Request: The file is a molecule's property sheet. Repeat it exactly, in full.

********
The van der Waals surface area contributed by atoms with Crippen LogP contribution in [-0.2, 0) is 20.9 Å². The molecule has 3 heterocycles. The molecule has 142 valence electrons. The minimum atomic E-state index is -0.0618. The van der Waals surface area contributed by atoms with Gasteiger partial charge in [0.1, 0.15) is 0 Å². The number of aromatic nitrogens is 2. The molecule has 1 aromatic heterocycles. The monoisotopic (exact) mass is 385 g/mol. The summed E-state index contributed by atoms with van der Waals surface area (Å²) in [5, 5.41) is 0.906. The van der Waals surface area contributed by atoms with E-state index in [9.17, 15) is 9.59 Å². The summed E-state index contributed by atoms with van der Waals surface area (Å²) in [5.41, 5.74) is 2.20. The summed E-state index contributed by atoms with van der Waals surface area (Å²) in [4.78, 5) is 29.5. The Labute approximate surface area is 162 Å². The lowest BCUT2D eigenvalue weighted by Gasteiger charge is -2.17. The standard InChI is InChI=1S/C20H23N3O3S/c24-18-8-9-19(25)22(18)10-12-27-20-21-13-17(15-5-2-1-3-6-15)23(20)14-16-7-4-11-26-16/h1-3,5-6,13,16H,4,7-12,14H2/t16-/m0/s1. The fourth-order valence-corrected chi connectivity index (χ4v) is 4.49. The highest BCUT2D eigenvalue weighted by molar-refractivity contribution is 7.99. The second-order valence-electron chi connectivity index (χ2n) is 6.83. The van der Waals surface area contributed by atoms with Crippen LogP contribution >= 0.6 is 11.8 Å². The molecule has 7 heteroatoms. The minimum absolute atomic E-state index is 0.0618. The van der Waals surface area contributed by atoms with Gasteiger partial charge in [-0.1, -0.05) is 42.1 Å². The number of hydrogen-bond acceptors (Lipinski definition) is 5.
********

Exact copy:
The van der Waals surface area contributed by atoms with Crippen LogP contribution in [-0.2, 0) is 20.9 Å². The molecule has 3 heterocycles. The molecule has 142 valence electrons. The minimum atomic E-state index is -0.0618. The van der Waals surface area contributed by atoms with Gasteiger partial charge in [0.1, 0.15) is 0 Å². The number of aromatic nitrogens is 2. The molecule has 1 aromatic heterocycles. The monoisotopic (exact) mass is 385 g/mol. The summed E-state index contributed by atoms with van der Waals surface area (Å²) in [5, 5.41) is 0.906. The van der Waals surface area contributed by atoms with E-state index in [9.17, 15) is 9.59 Å². The summed E-state index contributed by atoms with van der Waals surface area (Å²) in [5.41, 5.74) is 2.20. The summed E-state index contributed by atoms with van der Waals surface area (Å²) in [4.78, 5) is 29.5. The Labute approximate surface area is 162 Å². The lowest BCUT2D eigenvalue weighted by Gasteiger charge is -2.17. The standard InChI is InChI=1S/C20H23N3O3S/c24-18-8-9-19(25)22(18)10-12-27-20-21-13-17(15-5-2-1-3-6-15)23(20)14-16-7-4-11-26-16/h1-3,5-6,13,16H,4,7-12,14H2/t16-/m0/s1. The fourth-order valence-corrected chi connectivity index (χ4v) is 4.49. The highest BCUT2D eigenvalue weighted by molar-refractivity contribution is 7.99. The second-order valence-electron chi connectivity index (χ2n) is 6.83. The van der Waals surface area contributed by atoms with Crippen LogP contribution >= 0.6 is 11.8 Å². The molecule has 7 heteroatoms. The minimum absolute atomic E-state index is 0.0618. The van der Waals surface area contributed by atoms with Gasteiger partial charge in [-0.1, -0.05) is 42.1 Å². The number of hydrogen-bond acceptors (Lipinski definition) is 5.